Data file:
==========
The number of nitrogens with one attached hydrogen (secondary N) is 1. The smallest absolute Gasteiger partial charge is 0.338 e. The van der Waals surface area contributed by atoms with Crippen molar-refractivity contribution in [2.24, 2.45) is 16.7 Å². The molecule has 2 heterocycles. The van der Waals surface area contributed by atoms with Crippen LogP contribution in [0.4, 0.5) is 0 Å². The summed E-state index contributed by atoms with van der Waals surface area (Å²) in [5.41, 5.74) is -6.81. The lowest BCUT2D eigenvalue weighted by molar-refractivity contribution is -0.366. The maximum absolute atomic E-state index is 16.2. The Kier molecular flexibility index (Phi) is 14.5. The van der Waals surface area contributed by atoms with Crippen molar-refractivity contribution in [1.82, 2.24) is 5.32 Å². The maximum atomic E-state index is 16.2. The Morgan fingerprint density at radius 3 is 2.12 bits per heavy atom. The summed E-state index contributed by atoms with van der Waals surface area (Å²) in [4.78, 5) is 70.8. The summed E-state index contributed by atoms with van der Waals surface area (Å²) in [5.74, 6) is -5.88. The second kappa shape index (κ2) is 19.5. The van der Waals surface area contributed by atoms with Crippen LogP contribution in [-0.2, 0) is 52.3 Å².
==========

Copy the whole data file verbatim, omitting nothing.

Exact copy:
The number of nitrogens with one attached hydrogen (secondary N) is 1. The smallest absolute Gasteiger partial charge is 0.338 e. The van der Waals surface area contributed by atoms with Crippen molar-refractivity contribution in [2.24, 2.45) is 16.7 Å². The molecule has 2 heterocycles. The van der Waals surface area contributed by atoms with Crippen LogP contribution in [0.4, 0.5) is 0 Å². The summed E-state index contributed by atoms with van der Waals surface area (Å²) in [5.41, 5.74) is -6.81. The lowest BCUT2D eigenvalue weighted by molar-refractivity contribution is -0.366. The maximum absolute atomic E-state index is 16.2. The Kier molecular flexibility index (Phi) is 14.5. The van der Waals surface area contributed by atoms with Crippen molar-refractivity contribution in [1.82, 2.24) is 5.32 Å². The maximum atomic E-state index is 16.2. The Morgan fingerprint density at radius 3 is 2.12 bits per heavy atom. The summed E-state index contributed by atoms with van der Waals surface area (Å²) in [4.78, 5) is 70.8. The summed E-state index contributed by atoms with van der Waals surface area (Å²) in [5.74, 6) is -5.88. The second kappa shape index (κ2) is 19.5. The van der Waals surface area contributed by atoms with Crippen LogP contribution in [-0.2, 0) is 52.3 Å².